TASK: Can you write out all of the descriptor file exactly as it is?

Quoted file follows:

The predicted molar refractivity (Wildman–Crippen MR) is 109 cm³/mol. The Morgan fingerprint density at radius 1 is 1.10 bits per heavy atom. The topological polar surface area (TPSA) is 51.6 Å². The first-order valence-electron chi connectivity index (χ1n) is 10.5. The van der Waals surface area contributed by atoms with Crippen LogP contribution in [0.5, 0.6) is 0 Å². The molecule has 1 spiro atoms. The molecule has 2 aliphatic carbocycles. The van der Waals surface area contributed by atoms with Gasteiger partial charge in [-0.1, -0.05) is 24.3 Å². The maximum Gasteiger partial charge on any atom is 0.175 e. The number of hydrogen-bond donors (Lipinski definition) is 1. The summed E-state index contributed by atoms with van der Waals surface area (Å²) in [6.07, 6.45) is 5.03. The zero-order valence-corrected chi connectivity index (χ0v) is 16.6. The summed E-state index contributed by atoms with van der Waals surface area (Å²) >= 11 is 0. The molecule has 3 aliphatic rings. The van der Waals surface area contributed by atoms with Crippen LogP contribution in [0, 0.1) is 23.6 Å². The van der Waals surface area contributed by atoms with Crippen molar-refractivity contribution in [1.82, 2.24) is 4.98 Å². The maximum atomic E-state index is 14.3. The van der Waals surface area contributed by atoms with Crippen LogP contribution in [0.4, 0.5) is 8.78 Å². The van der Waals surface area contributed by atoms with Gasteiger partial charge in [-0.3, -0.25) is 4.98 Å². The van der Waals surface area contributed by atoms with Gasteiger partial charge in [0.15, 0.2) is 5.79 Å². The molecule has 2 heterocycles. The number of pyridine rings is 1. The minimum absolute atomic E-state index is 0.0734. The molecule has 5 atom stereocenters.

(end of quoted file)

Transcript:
The predicted molar refractivity (Wildman–Crippen MR) is 109 cm³/mol. The Morgan fingerprint density at radius 1 is 1.10 bits per heavy atom. The topological polar surface area (TPSA) is 51.6 Å². The first-order valence-electron chi connectivity index (χ1n) is 10.5. The van der Waals surface area contributed by atoms with Crippen LogP contribution in [0.5, 0.6) is 0 Å². The molecule has 1 spiro atoms. The molecule has 2 aliphatic carbocycles. The van der Waals surface area contributed by atoms with Gasteiger partial charge in [-0.1, -0.05) is 24.3 Å². The maximum Gasteiger partial charge on any atom is 0.175 e. The number of hydrogen-bond donors (Lipinski definition) is 1. The summed E-state index contributed by atoms with van der Waals surface area (Å²) in [6.07, 6.45) is 5.03. The zero-order valence-corrected chi connectivity index (χ0v) is 16.6. The summed E-state index contributed by atoms with van der Waals surface area (Å²) >= 11 is 0. The molecule has 3 aliphatic rings. The van der Waals surface area contributed by atoms with Crippen LogP contribution in [0, 0.1) is 23.6 Å². The van der Waals surface area contributed by atoms with Crippen molar-refractivity contribution in [1.82, 2.24) is 4.98 Å². The maximum atomic E-state index is 14.3. The van der Waals surface area contributed by atoms with Crippen LogP contribution in [0.4, 0.5) is 8.78 Å². The van der Waals surface area contributed by atoms with Gasteiger partial charge in [-0.3, -0.25) is 4.98 Å². The van der Waals surface area contributed by atoms with Gasteiger partial charge in [0.15, 0.2) is 5.79 Å². The molecule has 2 heterocycles. The number of pyridine rings is 1. The minimum absolute atomic E-state index is 0.0734. The molecule has 5 atom stereocenters.